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The Passionate Man's Pilgrimage Analysis

Author: Poetry of Sir Walter Ralegh Type: Poetry Views: 280

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1Give me my scallop shell of quiet,

2My staff of faith to walk upon,

3My scrip of joy, immortal diet,

4My bottle of salvat{.i}on,

5My gown of glory, hope's true gage,

6And thus I'll take my pilgrimage.

7Blood must be my body's balmer,

8No other balm will there be given,

9Whilst my soul, like a white palmer,

10Travels to the land of heaven;

11Over the silver mountains,

12Where spring the nectar fountains;

13And there I'll kiss

14The bowl of bliss,

15And drink my eternal fill

16On every milken hill.

17My soul will be a-dry before,

18But after it will ne'er thirst more;

19And by the happy blissful way

20More peaceful pilgrims I shall see,

21That have shook off their gowns of clay,

22And go apparelled fresh like me.

23I'll bring them first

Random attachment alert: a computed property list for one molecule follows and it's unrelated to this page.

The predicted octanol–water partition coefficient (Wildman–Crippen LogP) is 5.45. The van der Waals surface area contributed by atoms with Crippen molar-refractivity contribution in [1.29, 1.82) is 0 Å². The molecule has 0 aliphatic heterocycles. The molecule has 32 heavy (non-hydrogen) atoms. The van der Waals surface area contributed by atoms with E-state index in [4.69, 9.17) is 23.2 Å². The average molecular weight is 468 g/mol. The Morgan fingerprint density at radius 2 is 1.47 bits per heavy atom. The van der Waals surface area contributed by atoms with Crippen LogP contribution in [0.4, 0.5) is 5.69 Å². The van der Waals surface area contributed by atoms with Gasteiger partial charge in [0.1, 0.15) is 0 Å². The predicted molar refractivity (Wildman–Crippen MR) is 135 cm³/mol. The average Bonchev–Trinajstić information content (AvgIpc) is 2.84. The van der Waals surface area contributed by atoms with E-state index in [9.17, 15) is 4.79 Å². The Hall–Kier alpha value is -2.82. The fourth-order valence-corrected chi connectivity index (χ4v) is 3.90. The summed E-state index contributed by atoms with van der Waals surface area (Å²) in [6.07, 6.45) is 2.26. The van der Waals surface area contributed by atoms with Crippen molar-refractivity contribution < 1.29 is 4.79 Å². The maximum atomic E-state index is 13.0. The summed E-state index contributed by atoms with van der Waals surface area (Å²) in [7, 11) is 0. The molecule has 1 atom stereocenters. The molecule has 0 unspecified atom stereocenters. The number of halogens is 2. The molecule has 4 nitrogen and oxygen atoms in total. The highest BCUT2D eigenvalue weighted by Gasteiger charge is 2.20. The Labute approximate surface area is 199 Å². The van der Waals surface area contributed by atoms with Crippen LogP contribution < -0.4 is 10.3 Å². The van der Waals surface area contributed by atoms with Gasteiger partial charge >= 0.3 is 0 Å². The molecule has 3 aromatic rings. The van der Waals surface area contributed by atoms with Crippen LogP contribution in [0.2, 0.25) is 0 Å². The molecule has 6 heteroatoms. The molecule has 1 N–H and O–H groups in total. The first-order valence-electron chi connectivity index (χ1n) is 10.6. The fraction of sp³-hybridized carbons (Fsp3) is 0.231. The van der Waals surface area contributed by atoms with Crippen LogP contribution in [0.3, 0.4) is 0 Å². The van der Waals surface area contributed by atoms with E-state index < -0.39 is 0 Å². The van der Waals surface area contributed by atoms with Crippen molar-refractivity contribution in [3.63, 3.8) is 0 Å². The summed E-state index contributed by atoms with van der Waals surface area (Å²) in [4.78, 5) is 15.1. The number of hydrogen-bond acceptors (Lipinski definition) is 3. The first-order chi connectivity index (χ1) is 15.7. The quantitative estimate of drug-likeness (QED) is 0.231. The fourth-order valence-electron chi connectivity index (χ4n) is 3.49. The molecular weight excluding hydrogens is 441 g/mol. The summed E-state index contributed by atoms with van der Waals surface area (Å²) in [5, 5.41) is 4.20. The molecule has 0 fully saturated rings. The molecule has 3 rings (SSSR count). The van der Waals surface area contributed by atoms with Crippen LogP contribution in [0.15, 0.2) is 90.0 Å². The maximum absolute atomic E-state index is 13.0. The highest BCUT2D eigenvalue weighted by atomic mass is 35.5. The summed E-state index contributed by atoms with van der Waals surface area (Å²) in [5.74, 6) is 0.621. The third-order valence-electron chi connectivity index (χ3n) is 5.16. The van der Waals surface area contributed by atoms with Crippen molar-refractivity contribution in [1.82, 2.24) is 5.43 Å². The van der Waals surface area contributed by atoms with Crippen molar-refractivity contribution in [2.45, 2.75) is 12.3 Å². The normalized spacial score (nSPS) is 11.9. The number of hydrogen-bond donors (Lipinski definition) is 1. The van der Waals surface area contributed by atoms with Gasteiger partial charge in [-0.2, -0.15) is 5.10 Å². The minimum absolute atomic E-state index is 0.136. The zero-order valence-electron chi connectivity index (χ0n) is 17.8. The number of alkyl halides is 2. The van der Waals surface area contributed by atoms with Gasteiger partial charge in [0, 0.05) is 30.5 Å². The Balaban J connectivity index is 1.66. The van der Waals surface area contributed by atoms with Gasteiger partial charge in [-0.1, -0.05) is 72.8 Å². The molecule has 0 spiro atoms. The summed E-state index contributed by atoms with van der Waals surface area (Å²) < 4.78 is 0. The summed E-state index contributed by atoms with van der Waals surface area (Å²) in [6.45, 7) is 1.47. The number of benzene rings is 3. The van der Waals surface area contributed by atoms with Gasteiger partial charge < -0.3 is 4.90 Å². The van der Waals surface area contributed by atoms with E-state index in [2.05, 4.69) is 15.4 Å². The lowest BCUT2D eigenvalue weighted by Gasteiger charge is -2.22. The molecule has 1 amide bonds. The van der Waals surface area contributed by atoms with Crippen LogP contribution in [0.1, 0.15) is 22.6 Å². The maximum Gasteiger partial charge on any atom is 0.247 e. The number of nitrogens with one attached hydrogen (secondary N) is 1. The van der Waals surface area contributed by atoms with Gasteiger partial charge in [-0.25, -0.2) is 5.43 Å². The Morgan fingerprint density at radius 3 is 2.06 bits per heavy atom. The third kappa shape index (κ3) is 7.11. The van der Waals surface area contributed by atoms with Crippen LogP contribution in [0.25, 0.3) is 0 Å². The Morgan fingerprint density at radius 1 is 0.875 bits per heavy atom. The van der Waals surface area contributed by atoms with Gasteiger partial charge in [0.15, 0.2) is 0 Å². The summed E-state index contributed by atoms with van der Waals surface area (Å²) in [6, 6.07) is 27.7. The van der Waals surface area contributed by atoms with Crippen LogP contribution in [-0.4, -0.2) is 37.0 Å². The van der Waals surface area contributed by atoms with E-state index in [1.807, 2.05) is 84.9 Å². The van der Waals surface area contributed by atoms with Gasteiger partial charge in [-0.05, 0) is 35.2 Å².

24To slake their thirst,

25And then to taste those nectar suckets,

26At the clear wells

27Where sweetness dwells,

28Drawn up by saints in crystal buckets.

29And when our bottles and all we

30Are fill'd with immortality,

31Then the holy paths we'll travel,

32Strew'd with rubies thick as gravel,

33Ceilings of diamonds, sapphire floors,

34High walls of coral, and pearl bowers.

35From thence to heaven's bribeless hall

36Where no corrupted voices brawl,

37No conscience molten into gold,

38Nor forg'd accusers bought and sold,

39No cause deferr'd, nor vain-spent journey,

40For there Christ is the king's attorney,

41Who pleads for all without degrees,

42And he hath angels, but no fees.

43When the grand twelve million jury

44Of our sins and sinful fury,

45'Gainst our souls black verdicts give,

46Christ pleads his death, and then we live.

47Be thou my speaker, taintless pleader,

48Unblotted lawyer, true proceeder,

49Thou movest salvation even for alms,

50Not with a bribed lawyer's palms.

51And this is my eternal plea

52To him that made heaven, earth, and sea,

53Seeing my flesh must die so soon,

54And want a head to dine next noon,

55Just at the stroke when my veins start and spread,

56Set on my soul an everlasting head.

57Then am I ready, like a palmer fit,

58To tread those blest paths which before I writ.


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